For my digital fabrication class I was making a luminaire (light installment) and wanted to zazz it up a bit by making it do more than just turn on and off. I was inspired by the bioluminescence of sea life and wanted to replicate that liquidy kinetic motion to my light. for the form I fabricated a frame loosely based off of whale shark dimensions-hence the name.
I started researching shapes and light sequences of different deep sea creatures, trialed different materials for the light frame (copper patina looks great but doesnt work well with leds), and started playing with different shapes for the light to be.
Once settled on a shape for the frame, I drafted the shape in rhino. It didnt have to be perfect since the light would be covered with mylar strips anyway.
Then the plugin grasshopper takes the shape and makes ribs out of it to waffle together. after the shapes were made I went back to rhino to layout the shape of the objects in a file that the laser cutter can recognize…which leads to this.
For diffusers I wanted to use mylar because it is easy to work with and doesnt change the colors of the led through diffusion. For this I literally traced certain shapes from images of sea creatures and cut them by hand from mylar sheets.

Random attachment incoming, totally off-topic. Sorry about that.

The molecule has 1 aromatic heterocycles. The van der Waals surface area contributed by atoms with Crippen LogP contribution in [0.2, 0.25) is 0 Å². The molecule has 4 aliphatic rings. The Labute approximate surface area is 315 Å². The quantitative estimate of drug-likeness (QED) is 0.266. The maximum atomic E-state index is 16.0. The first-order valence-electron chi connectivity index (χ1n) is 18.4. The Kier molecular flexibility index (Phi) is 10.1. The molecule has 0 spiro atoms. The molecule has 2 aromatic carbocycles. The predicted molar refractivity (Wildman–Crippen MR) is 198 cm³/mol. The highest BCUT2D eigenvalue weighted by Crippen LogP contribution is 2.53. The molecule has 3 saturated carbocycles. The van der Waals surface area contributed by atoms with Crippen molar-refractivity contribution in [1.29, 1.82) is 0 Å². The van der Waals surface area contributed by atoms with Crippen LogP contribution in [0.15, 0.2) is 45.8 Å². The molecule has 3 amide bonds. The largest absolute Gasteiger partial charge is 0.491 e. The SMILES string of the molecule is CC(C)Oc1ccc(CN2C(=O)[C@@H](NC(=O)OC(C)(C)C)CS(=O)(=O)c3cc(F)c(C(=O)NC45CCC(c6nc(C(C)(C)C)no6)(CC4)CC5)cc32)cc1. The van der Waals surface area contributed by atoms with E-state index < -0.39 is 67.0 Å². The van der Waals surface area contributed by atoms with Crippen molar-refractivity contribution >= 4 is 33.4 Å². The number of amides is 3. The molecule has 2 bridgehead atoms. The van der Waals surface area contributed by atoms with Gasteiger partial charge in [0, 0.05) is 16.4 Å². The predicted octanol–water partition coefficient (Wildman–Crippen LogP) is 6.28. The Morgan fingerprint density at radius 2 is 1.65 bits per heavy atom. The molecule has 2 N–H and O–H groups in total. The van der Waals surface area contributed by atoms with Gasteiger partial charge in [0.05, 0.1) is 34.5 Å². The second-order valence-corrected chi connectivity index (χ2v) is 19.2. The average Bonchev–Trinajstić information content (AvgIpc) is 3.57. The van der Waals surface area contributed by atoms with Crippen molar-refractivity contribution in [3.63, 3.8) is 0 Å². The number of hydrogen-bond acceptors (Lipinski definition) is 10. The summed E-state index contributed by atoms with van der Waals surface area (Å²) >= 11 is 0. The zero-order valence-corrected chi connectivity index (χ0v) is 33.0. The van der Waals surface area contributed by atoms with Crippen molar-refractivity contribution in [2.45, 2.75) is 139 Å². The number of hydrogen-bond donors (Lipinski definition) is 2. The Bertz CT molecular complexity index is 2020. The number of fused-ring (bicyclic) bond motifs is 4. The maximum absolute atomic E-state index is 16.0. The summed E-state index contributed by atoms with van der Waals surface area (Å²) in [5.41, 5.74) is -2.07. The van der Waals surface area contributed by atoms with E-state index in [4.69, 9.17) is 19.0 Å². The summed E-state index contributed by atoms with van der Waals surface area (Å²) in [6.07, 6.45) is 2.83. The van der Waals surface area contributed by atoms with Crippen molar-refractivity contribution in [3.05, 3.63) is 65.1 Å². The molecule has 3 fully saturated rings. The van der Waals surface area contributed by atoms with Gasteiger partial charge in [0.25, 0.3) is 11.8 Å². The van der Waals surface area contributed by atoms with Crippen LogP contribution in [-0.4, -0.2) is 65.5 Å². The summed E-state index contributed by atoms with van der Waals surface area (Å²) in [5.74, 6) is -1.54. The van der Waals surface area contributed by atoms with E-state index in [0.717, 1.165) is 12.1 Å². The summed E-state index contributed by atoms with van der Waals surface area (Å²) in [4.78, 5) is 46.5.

Thankfully there are tons of resources on different DIY led projects, so I had a tone of code to borrow from, as well as the NeoPixel library. I got theatre lighting, color wheel, chase sequence, and fade to white functions all from different sources and combined them. Wiring the arduino is ease itself, just power, ground, and data lines connected and bingo. Be sure to get and led strip that is adressable otherwise it cant be programmed.
For power requirements, I only needed a 5V ac->dc adapter that plugs into any socket.
For connections I just glued a platform within the ribs to hold the arduino and attached the mylar sheets to the frame itself with double sided tape (wish I could have come up with a cleaner looking option) after affixing the led strip in a helix shape through the interior of the ribs with fishing line.
To finish it off I just plugged everything in, hung it up with a wire, and watch the different patterns play.